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Integration Peaceful Here For Second School Year With integration successfully completed here last year, the new school term began peacefully, un¬ like the last fall term. David Klinkose of the Human Relations office states that he no¬ tices a lack of tension and that all students from freshmen to se¬ niors calmly went to class. Last year, however, Klinkose reports a great deal of confusion as to where everyone was supposed to be. Last fall, Klinkose relates, ma¬ ny angry parents called the Hu¬ man Relations office saying that they refused to send their chil¬ dren to Attucks. This year, he says, that didn't happen. Students also noticed the dif¬ ference from last fall to this. Sen¬ ior Anthony Mitchell states, "Last year nobody knew each other or knew about each other. But this year it's different; everyone is a lot friendlier to each other." Asked what the hopes for the school will be next fall when ev¬ ery class will be fully integrated, Klinkose predicted, "We hope to have the best school in the city." EAGER STUDENTS on first day of school wait for building's door to be opened and classes to begi; TIGER TOPICS 72 Publications Underway Vol. 5., No. 1 Crispus Attucks High School, Indianapolis, Ind. October, 1972 Where Have Former Teachers Gone? "Oh, I didn't know he was gone. He's teaching where?" These are samples of the cur¬ rent conversation about what has happened to last semester's teachers. For those students who miss some of their favorites this year and wonder what became of them, Tiger Topics takes a look. Mrs. Betty Beene, business teacher, is now at Broad Ripple, as is Mrs. Johnnie Mae Cliff, who was a chemistry and physics teacher here. Mrs. Cliff is teach¬ ing math at Broad Ripple. Mrs. Mattie Johnson, who taught English here, is now teach¬ ing health and physical education at Shortridge Junior High. Ano¬ ther former English staff member, Mrs. Elizabeth Wilson, is now at School 73. Shortridge High School claims Donald Thomas as its new head coach. Thomas was athletic di¬ rector here last year. Donald Glenn, who was dean of boys here, is now vice-princi- Business Students Participate in DE DE is a class for seniors or jun¬ iors with senior credits, aimed at getting student jobs in business. DE stands for distributive edu¬ cation. In the class a student works both in and out of class and may present problems from their jobs for discussion. The students are trained in class. For their jobs, they are paid a minimum of $1.60 per hour. DE is a club as well as a class. To raise funds for the club and because there is a business com¬ petition against other high schools in the area, the club is selling such products as candles, brag books, Christmas cards, and other items in room 336. During the second semester the DE students invite their employ¬ ers to a banquet. William Peterson, advisor, says that officers will be elected in October. pal at Howe High School. With him at Howe is Charles McGinley, former social studies teacher here. Two department heads retired at the end of last year. One is Miss Frances Stout, head of the foreign language department; the other is George DeCoursey, head of the business department. Russell Brown, who was band director here, is now teaching in¬ strumental music at Schools 60, 63, and 32. Mrs. Margarette Butz, who was assistant librarian here, is now the head librarian at School 101. Home ec department head Mrs. Jean Heaton is now a home eco¬ nomics consultant at the educa¬ tion center. Washington High School claims Mrs. Vivian Hill, counselor, and Theodore Meekins, industrial arts. Former industrial arts department head Russell Green is now at Northwest High School, while Ga¬ ry Mashino, also of the industrial arts department, is teaching at Tech and School 17. Jack Romby, who taught auto body here, is at North Central High School. Miss Gail McFadden, choir di¬ rector here last year, has taken a job in industry, and Frank Ham¬ ilton, social studies teacher, has gone back to law school. An English teacher here, Miss Paula Lopassa, has gone back to Tech, as have William Morse, who was social studies department head here last year, and Thomas Barnes, physical ed. teacher. Two teachers have been as¬ signed to John Marshall High School. They are Mrs. Mildred Stevens, French, and Don Adams, English. George Gray, business teacher, is at Manual High School. George Dickinson, who headed our physical education depart¬ ment last year, is now at lUPUI. Several teachers are now at suburban schools. Miss Gay Bar¬ ton, home economics, is at Speed¬ way High School; Michael Schnelker, English, is at Green¬ wood High School; and Steve Coffman is now head basketball coach at Beech Grove. New and old staff members combine again this year for Tiger publications. Many of the Tiger Topics staff are in journalism, taught by Miss Elaine Theisen. The course in¬ volves writing news stories, fea¬ ture stories, editorials, headlines, and learning principles of news¬ paper format. Some stories written for the class are published in the "Teen Star" and *Teen Scene", as well as in the school paper. The journalists this year have a room of their own and new built-in equipment. Editors-in-chief of Tiger Topics are Ehnira Walton and LiUie Freeman; sports editor is Jerry Perkins. Reporters include Roxi- ann Duncan, Stephenie Cooper, Michael Edwards, Shirley Lewis, Donna Honchell, Sharon Johnson, Pam Pipkin, Phyllis Smith, Re- gina Perry, Laura Smith, Timothy Thomas, Vanessa White, DeWayne Williams, Paul Barrett, Melanie Hughes, Roberta Skates, Mike Watts and Mary Fitzpatrick. Paula Livers, who has been on the staff for three years, will edit the yearbook this year. Her as¬ sistants are Roberta Skates, Mar¬ garet Cox, Melanie Yeager, Mel¬ anie Hughes, Roxiann Duncan, Karen Mott, Mary Myers, Lesley Penelton, Christie Scott, Jon Theadford, Wanda Linza, Mary Fugate, Rochelle Hawkins, Y- vonne Tisdale, Carolyn Stewart, Sheldon Yates, and Jerry Perkins. Challenges for New Challenger "My goal this year is to have the corriders clear after the late bell rings," states Ligon Drane, Jr., new dean of boys. Drane feels that the school seems to meet the needs of stu¬ dents who are not performing on an academic level, as well as those who are. A graduate of Shortridge High School, he attended Tennessee State University and earned a master's degree from Ball State. He is working for a Ph.D now. "I CAN'T LEAVE NOW. My office is jammed!" says Mr. Thomas Fihe crowd his office on one of the first days of schooL as students, teachers and parents He was assistant dean of Boys at John Marshall High School last year. As a child, Drane didn't think he'd be a dean. Rather, he wanted to be a medical doctor. Drane's younger brother, Kerry, is a senior here. The new dean indicates that this bothers him. "It could make working here a challenge." New Gold Uniforms Spark School Drive For Funds, Stamps Tiger Marching Band members will soon have an altogether dif¬ ferent look. They will give up their old green uniforms for new gold ones. It was agreed upon by Mr. Earl Donalson, principal, Mr. William Squires, Mr. Laverne Newsome, Mr. Thomas Fihe, and Mr. David Klinkose, that the band definitely needed new uniforms. "It would put more pride in the student body. A first class band develops within the school first class spirit," states Mr. Klinkose. To help, they urge everyone to donate money or Top Value Stamps to support this worth¬ while drive and to create more spirit and pride within the school.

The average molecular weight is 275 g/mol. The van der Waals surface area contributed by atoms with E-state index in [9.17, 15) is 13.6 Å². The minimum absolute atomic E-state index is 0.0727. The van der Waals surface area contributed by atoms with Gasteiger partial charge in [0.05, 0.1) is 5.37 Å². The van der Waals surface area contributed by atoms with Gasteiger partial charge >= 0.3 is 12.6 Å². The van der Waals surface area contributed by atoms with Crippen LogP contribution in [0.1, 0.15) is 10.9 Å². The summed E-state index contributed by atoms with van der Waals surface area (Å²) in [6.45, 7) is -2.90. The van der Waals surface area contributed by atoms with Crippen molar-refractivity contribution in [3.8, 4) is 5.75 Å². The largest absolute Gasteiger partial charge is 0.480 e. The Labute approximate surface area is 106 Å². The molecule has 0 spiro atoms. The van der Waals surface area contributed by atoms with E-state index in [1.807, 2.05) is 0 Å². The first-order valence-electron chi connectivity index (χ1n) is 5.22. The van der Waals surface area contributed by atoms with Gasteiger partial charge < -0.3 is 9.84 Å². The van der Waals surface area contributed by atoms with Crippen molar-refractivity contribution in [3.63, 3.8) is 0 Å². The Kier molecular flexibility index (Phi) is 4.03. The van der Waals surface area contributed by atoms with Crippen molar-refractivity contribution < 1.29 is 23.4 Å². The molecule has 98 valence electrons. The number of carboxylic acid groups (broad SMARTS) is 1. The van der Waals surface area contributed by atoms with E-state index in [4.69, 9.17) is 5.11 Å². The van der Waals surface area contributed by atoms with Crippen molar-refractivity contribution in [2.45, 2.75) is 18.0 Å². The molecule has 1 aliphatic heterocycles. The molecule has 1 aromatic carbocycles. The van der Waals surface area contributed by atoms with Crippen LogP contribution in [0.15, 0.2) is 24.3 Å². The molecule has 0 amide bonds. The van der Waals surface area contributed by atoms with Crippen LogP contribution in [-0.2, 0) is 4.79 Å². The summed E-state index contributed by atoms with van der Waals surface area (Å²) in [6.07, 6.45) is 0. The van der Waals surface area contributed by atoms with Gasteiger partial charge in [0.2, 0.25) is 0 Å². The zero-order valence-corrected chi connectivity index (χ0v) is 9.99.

|Title||Tiger Topics, Oct. 1972|
|Serial Title||Tiger Topics|
|Previous Serial Title||The Attucks News|
Crispus Attucks High School (Indianapolis, Ind.)
Crispus Attucks High School (Indianapolis, Ind.) -- History
Crispus Attucks High School (Indianapolis, Ind.) -- Newspapers
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Crispus Attucks Museum (Indianapolis, Ind.)